A dangerous change of heart underscores community problems
Venus Magazine, a publication that for 13 years targeted the Black gay and lesbian community, is now a voice for the ex-gay movement.
Its publisher, Charlene Cothran, recently announced that she has been “redeemed”; is no longer a lesbian; and is changing the mission and direction of the magazine. On the Web site she writes, “As the publisher of a 13-year-old periodical [ that ] targets Black gays and lesbians, I have had the opportunity to publicly address thousands, influencing closeted people to ‘come out’ and stand up for them selves, which is particularly difficult in the African-American community.
This is not a joke. It is for real and it is sad. From reading the article, I can tell that Ms. Cothran isn't one of the usual "ex-gay for pay" who are employed by the anti-gay industry. She genuinely believes that God spoke to her heart and made her change her orientation and her magazine's focus.
I sincerely hope that anyone reading this won't be forming any thoughts to send Ms. Cothran negative emails. It is the last thing she needs.
Her changing the direction of her magazine covers so many issues our community tends to ignore.
It has been my experience that so many African-Americans lgbts have a problem reconciling our cultural ideas of faith and God to our orientation. We view our orientation as lgbts as separate to our identities as African-Americans.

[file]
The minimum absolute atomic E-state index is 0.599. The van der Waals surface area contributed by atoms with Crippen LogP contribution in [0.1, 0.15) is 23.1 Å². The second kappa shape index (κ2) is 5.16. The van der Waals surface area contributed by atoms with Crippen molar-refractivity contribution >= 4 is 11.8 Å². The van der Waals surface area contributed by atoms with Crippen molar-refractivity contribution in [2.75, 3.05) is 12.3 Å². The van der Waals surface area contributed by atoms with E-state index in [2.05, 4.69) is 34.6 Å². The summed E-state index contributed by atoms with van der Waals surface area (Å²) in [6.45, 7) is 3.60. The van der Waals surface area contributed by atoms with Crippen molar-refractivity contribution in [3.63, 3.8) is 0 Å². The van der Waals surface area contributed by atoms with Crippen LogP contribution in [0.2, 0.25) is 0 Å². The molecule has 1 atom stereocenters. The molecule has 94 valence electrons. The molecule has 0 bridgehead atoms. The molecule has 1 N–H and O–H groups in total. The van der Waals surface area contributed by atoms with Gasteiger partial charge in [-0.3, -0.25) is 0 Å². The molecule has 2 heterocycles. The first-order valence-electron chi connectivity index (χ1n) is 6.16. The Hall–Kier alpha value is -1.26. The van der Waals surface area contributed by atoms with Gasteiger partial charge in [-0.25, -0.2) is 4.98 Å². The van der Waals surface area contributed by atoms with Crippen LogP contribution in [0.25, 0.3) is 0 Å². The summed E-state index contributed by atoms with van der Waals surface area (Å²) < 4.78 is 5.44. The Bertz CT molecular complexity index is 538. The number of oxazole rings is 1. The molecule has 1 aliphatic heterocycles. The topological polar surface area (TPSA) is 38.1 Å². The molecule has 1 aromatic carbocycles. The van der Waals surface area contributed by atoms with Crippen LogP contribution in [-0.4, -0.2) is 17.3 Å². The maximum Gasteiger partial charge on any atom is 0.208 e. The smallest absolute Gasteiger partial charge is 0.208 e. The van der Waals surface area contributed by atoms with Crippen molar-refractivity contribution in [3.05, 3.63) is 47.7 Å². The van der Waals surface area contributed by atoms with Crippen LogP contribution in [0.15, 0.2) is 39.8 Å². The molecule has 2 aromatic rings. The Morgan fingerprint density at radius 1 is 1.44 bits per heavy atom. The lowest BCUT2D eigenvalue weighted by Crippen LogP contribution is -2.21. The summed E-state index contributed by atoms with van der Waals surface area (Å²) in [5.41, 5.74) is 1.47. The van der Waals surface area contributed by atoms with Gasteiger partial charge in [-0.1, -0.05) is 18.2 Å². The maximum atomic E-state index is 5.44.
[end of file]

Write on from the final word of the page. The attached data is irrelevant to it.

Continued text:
And may be this is because of the second issue the article brings up.
If this story was about a predominantly white gay magazine, it would get a lot of attention. I strongly suspect that since this is an predominantly African-American magazine, it will not get the attention it deserves.
This is indicative of how the mainstream gay community tends to ignore lgbts of color. In the recent conversations we have all had about the "down low" no one has ever said that African-American gays and lesbians feel that we have to pick which community we will invest ourselves in. Both communities tell us that we must sacrifice a part of ourselves. The African-American community tells us to be closeted, while the gay community tells us to be silent, remain in the background, and be constantly reminded about how we don't "fit" someone's idea of a perfect gay, be it due to income, racial heritage, or social background.
And take it from me; an African-American in the closet tends to get more support from the Black community than an out African-American gets from the gay community.
The gay community needs to address the idea that our identities as lgbts is multi-faceted and sometimes dependent on sociological and cultural factors. The attempt to homogenize the gay and lesbian community into one single entity dependent on a single fight for equality (i.e. gay marriage) or a single gathering (i.e. gay pride rallies), or single images (i.e. middle class white gays) harms us more than anything the anti-gay industry can do.
The ironic thing about this situation is that I read in another article that some gays interrupted a Senate hearing in Indiana when a bill banning same-sex marriage made it out of committee. Apparently they began to sing "We Shall Overcome."
They should have changed the lyrics to "Some of Us Shall Overcome."